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Bill Bryson's book, The lost continent: travels in small-town America  has an unusual first paragraph opening style. It has the equivalent of a long equal sign, followed by the first three words in small caps.

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A typical opening chapter is shown below:

enter image description here

If you observe the two lines are exactly drawn at an ex height. What is a good way to define a macro for this in LateX? As I was in mathmode tonight, I tried the code below, which of course is not working properly.

\def\lettrinerule{$=\!=\!=\!=\!=\!=\!=\!=$ }
\lettrinerule{\scshape i drove on}, without

I am also interested to hear of any other books using unusual first paragraph openings, other than drop caps.

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3 Answers

up vote 16 down vote accepted
\newcommand{\lettrinerule}[1]{%
  \settoheight{\dimen0}{\scshape #1}%
  \noindent
  \vbox to \dimen0{\hrule width 5em\vfill\hrule}\kern.5em
  \textsc{#1}}

The \noindent is probably unnecessary. Adjust to suit. You can modify the thickness of the rule by saying heigth <dimen> after each \hrule command.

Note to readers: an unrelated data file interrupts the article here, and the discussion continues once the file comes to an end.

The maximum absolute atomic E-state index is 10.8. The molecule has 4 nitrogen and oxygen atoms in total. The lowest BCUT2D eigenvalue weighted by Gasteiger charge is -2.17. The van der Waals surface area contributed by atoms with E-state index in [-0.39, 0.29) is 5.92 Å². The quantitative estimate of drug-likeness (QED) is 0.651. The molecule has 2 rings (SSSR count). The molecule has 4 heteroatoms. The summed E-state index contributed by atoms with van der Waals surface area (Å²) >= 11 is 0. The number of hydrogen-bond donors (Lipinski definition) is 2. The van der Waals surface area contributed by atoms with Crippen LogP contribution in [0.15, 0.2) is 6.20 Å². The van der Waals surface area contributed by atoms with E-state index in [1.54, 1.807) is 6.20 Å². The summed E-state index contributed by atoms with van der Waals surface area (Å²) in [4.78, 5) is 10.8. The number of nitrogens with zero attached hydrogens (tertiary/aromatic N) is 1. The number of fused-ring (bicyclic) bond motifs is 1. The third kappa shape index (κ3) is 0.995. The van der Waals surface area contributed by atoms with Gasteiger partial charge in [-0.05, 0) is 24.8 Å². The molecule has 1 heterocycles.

enter image description here

A more LaTeX way would be

\newcommand{\lettrinerule}[1]{%
  \settoheight{\dimen0}{\scshape #1}%
  \noindent
  \parbox[b][\dimen0][s]{5em}{\setlength{\baselineskip}{0pt}%
     \rule{\linewidth}{0.4pt}\vfill\rule{\linewidth}{0.4pt}}%
  \kern.5em
  \textsc{#1}}

that produces the same result.

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You could use leaders to replicate something over a pre-specified length:

enter image description here

\documentclass{book}
\newcommand{\lettrinerule}[2][10em]{%
%  \makebox[#1]{\leaders\hbox{{=}\kern-2pt}\hfill\kern1ex}%
  \makebox[#1]{\rlap{\rule[1ex]{#1}{.4pt}}\par\rule[.25ex]{#1}{.4pt}}\kern1ex%
  {\scshape #2}%
}
\begin{document}
\chapter{A chapter}
\lettrinerule{i drove on}, without the radio or much in the 
way of thoughts, to Mount Pleasant, where I stopped for coffee. 
I had the Sunday \emph{New York Times\/} with me---one of the greatest 
improvements in life since I had been away was that you could
now buy the \emph{New York Times\/} out of machines on the day of 
publication in a place like Iowa, an extraordinary feat of distribution---and
I spread out with it in a booth.
\end{document}​

I've commented out the \leader approach, but the results are very similar. I found that using \rule is looks slightly better on-screen, since leaders tend to show a visible overlap (although not in print), which may distract readers.

In both of the above choices, you can modify the length of the leader by the optional argument to \lettrinerule[<length>]{<phrase>} (default for <length> is 10em). As in your example, <phrase> is typeset using \scshape.

This is just a basic implementation, and therefore doesn't require (nor produce) anything fancy.

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You can easily draw something like it using TikZ;

\newcommand{\letterinerule}{\tikz[baseline]{\draw[very thick] (0,1pt) -- +(2cm,0) (0,6.2pt) -- +(2cm,0);}\ }

example

I adjusted the horizontal placement to replicate how the book in your example had its lines.

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